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Mugshots: The hot new Internet business

It’s a hot Internet business: Get mugshots for free from government websites, put them on your own websites and then demand money when irate people plead to have their photos removed.

The mugshot websites say they are simply providing a service that many people love to view, while critics say they’re the latest example of how the Internet and social networking is severely reducing people’s privacy.

Near the epicenter of this trend is Rob Wiggen, 33, a Florida ex-con with a talent for computer programming who operates, posting daily hundreds of new mugshots mined from law enforcement websites in Florida and four other states.

While many mugshot websites have buttons directly linking to paying for removal, Wiggen told Wired Magazine last year that he works with intermediaries, such as, charging them $9.95 to $19.90 to remove a photo with automated software.

Removeslander, which boasts on its 1-800 number that it can get a photo off within an hour, in turn charges $399 for removing a mugshot from one website, $699 for removing a photo from three websites.

Wiggen, from Flagler Beach, did not respond to Miami Herald requests for comment. A man from Removeslander who identified himself as “TJ” said he would talk only if The Herald’s online story included a hyperlink that readers could click to get to his site. “There has to be something in it for me,” he said. The Herald refused, and TJ did not respond to questions.

For some websites, legal issues could be involved. Parry Aftab, a New Jersey lawyer who specializes in Internet law, suggests that if mugshot publishers ask for money to remove embarrassing information, they could be accused of extortion.

The problem for embarrassed people who have been arrested is that their mugshot can pop up on a dozen or more websites — a situation that has sparked outrage on the Web, including a website called

On a Google group message board, one anonymous contributor complained about the exorbitant charges. “Our son was arrested on a misdemeanor, it was pre-trial diversion program, all charges dropped. Yet his picture is up there on this website.”

An anonymous Wiggen opponent has established, dedicated “to you, your immoral family and your ventures.” It includes Wiggen’s own mugshot, which doesn’t appear on his own websites, and links to the Wired story, “Mug-Shot Industry Will Dig Up Your Past, Charge You to Bury It Again.”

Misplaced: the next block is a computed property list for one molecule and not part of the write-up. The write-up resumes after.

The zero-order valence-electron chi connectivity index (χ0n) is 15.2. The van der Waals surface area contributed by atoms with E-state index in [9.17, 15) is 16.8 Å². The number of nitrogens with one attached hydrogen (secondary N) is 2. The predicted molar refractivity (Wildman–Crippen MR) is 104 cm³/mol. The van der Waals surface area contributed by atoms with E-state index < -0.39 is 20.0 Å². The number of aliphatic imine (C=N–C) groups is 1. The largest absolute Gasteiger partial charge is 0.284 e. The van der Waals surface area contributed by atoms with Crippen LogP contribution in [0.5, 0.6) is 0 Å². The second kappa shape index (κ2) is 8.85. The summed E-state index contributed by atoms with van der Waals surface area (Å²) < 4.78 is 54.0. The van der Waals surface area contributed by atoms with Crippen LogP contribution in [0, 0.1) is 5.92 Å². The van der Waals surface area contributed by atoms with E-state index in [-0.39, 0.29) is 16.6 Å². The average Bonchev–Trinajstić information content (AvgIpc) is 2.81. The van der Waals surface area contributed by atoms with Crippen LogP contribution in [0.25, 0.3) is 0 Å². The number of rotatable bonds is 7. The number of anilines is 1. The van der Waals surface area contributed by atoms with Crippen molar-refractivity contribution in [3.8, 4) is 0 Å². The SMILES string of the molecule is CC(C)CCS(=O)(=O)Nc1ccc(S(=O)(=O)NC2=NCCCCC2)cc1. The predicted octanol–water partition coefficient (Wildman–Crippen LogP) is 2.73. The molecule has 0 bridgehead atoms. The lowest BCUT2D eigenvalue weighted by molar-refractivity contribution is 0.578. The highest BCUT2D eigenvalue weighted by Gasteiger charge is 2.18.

Wiggen, whose full name is Craig Robert Wiggen Jr., was arrested in Tallahassee in 2005, accused of making and using counterfeit credit cards, taking numbers from the cards of customers at a Mexican restaurant where a friend was a waiter, according to information filed in federal court.

The waiter used an electronic device to lift credit information. Wiggen took the numbers to produce fraudulent credit cards with which he bought about $10,000 in goods from Home Depots and other stores. Wiggen pleaded guilty and told investigators that he started in credit card fraud in 2000 when he wrote a program to transfer data from a device that skimmed credit cards to a card re-encoder, according to court documents.

In 2006, on the day he was to be sentenced, Wiggen’s attorney told the court that Wiggen “had been hospitalized as the result of an apparent overdose and/or attempted suicide.” He eventually was sentenced to 21 months in federal prison.


While Wiggen’s website appears to have been one of the first, many mugshot competitors have been cropping up. Many allow viewers to search by categories, such as celebrities, hotties, ugly, scary and hunks. The ownership of the websites is almost always concealed behind a third-party agent.’s registered agent is in Panama.